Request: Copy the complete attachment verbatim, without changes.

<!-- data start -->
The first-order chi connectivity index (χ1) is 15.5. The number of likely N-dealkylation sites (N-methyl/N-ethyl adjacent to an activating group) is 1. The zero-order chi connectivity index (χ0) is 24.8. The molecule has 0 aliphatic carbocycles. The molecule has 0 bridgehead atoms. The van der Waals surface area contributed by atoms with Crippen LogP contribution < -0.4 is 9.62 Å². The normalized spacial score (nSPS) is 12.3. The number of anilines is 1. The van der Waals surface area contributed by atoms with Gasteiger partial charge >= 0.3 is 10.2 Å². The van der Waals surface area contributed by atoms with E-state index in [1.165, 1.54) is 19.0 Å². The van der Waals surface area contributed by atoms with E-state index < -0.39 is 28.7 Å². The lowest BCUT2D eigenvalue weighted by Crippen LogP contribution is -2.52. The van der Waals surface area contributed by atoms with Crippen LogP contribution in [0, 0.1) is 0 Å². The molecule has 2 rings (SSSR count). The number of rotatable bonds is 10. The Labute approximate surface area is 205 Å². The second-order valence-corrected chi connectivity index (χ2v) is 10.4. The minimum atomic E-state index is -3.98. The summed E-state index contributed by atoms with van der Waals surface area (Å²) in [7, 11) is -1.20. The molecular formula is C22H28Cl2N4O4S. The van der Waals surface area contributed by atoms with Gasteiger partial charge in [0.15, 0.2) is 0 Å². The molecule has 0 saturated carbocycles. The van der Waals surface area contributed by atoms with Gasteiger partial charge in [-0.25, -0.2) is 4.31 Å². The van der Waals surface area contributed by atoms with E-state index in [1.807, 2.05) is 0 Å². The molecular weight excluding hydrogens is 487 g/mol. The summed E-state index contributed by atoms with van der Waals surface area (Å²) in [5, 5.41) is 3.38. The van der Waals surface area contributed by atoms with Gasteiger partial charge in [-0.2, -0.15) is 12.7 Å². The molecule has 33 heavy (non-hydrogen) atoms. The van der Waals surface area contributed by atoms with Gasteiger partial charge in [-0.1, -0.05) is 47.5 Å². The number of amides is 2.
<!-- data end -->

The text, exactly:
The first-order chi connectivity index (χ1) is 15.5. The number of likely N-dealkylation sites (N-methyl/N-ethyl adjacent to an activating group) is 1. The zero-order chi connectivity index (χ0) is 24.8. The molecule has 0 aliphatic carbocycles. The molecule has 0 bridgehead atoms. The van der Waals surface area contributed by atoms with Crippen LogP contribution < -0.4 is 9.62 Å². The normalized spacial score (nSPS) is 12.3. The number of anilines is 1. The van der Waals surface area contributed by atoms with Gasteiger partial charge >= 0.3 is 10.2 Å². The van der Waals surface area contributed by atoms with E-state index in [1.165, 1.54) is 19.0 Å². The van der Waals surface area contributed by atoms with E-state index < -0.39 is 28.7 Å². The lowest BCUT2D eigenvalue weighted by Crippen LogP contribution is -2.52. The van der Waals surface area contributed by atoms with Crippen LogP contribution in [0, 0.1) is 0 Å². The molecule has 2 rings (SSSR count). The number of rotatable bonds is 10. The Labute approximate surface area is 205 Å². The second-order valence-corrected chi connectivity index (χ2v) is 10.4. The minimum atomic E-state index is -3.98. The summed E-state index contributed by atoms with van der Waals surface area (Å²) in [7, 11) is -1.20. The molecular formula is C22H28Cl2N4O4S. The van der Waals surface area contributed by atoms with Gasteiger partial charge in [0.15, 0.2) is 0 Å². The molecule has 0 saturated carbocycles. The van der Waals surface area contributed by atoms with Gasteiger partial charge in [-0.25, -0.2) is 4.31 Å². The van der Waals surface area contributed by atoms with E-state index in [1.807, 2.05) is 0 Å². The molecular weight excluding hydrogens is 487 g/mol. The summed E-state index contributed by atoms with van der Waals surface area (Å²) in [5, 5.41) is 3.38. The van der Waals surface area contributed by atoms with Gasteiger partial charge in [-0.2, -0.15) is 12.7 Å². The molecule has 33 heavy (non-hydrogen) atoms. The van der Waals surface area contributed by atoms with Gasteiger partial charge in [-0.1, -0.05) is 47.5 Å². The number of amides is 2.